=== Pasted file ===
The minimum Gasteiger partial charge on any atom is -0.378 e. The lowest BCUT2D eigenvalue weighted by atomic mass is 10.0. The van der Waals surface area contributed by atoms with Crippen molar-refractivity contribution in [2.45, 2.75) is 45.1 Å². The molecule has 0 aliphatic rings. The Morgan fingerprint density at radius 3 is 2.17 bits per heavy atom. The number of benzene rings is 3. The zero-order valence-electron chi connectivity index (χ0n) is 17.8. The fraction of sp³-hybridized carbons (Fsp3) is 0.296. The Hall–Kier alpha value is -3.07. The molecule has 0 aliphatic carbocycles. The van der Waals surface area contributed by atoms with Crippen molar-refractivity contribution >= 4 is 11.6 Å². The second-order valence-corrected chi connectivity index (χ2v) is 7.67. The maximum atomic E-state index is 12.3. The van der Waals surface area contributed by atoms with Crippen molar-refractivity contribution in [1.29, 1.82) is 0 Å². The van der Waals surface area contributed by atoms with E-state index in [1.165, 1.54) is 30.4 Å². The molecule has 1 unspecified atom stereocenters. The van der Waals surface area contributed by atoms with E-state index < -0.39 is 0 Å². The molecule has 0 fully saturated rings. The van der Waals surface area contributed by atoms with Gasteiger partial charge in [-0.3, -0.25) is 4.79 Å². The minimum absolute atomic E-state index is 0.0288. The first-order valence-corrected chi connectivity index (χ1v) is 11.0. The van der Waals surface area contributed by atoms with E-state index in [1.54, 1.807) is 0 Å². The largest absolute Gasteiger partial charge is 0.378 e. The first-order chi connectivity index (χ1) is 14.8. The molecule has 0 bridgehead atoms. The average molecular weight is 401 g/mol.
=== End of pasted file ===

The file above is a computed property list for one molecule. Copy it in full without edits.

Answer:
The minimum Gasteiger partial charge on any atom is -0.378 e. The lowest BCUT2D eigenvalue weighted by atomic mass is 10.0. The van der Waals surface area contributed by atoms with Crippen molar-refractivity contribution in [2.45, 2.75) is 45.1 Å². The molecule has 0 aliphatic rings. The Morgan fingerprint density at radius 3 is 2.17 bits per heavy atom. The number of benzene rings is 3. The zero-order valence-electron chi connectivity index (χ0n) is 17.8. The fraction of sp³-hybridized carbons (Fsp3) is 0.296. The Hall–Kier alpha value is -3.07. The molecule has 0 aliphatic carbocycles. The van der Waals surface area contributed by atoms with Crippen molar-refractivity contribution >= 4 is 11.6 Å². The second-order valence-corrected chi connectivity index (χ2v) is 7.67. The maximum atomic E-state index is 12.3. The van der Waals surface area contributed by atoms with Crippen molar-refractivity contribution in [1.29, 1.82) is 0 Å². The van der Waals surface area contributed by atoms with E-state index in [1.165, 1.54) is 30.4 Å². The molecule has 1 unspecified atom stereocenters. The van der Waals surface area contributed by atoms with E-state index < -0.39 is 0 Å². The molecule has 0 fully saturated rings. The van der Waals surface area contributed by atoms with Gasteiger partial charge in [-0.3, -0.25) is 4.79 Å². The minimum absolute atomic E-state index is 0.0288. The first-order valence-corrected chi connectivity index (χ1v) is 11.0. The van der Waals surface area contributed by atoms with E-state index in [1.54, 1.807) is 0 Å². The largest absolute Gasteiger partial charge is 0.378 e. The first-order chi connectivity index (χ1) is 14.8. The molecule has 0 bridgehead atoms. The average molecular weight is 401 g/mol.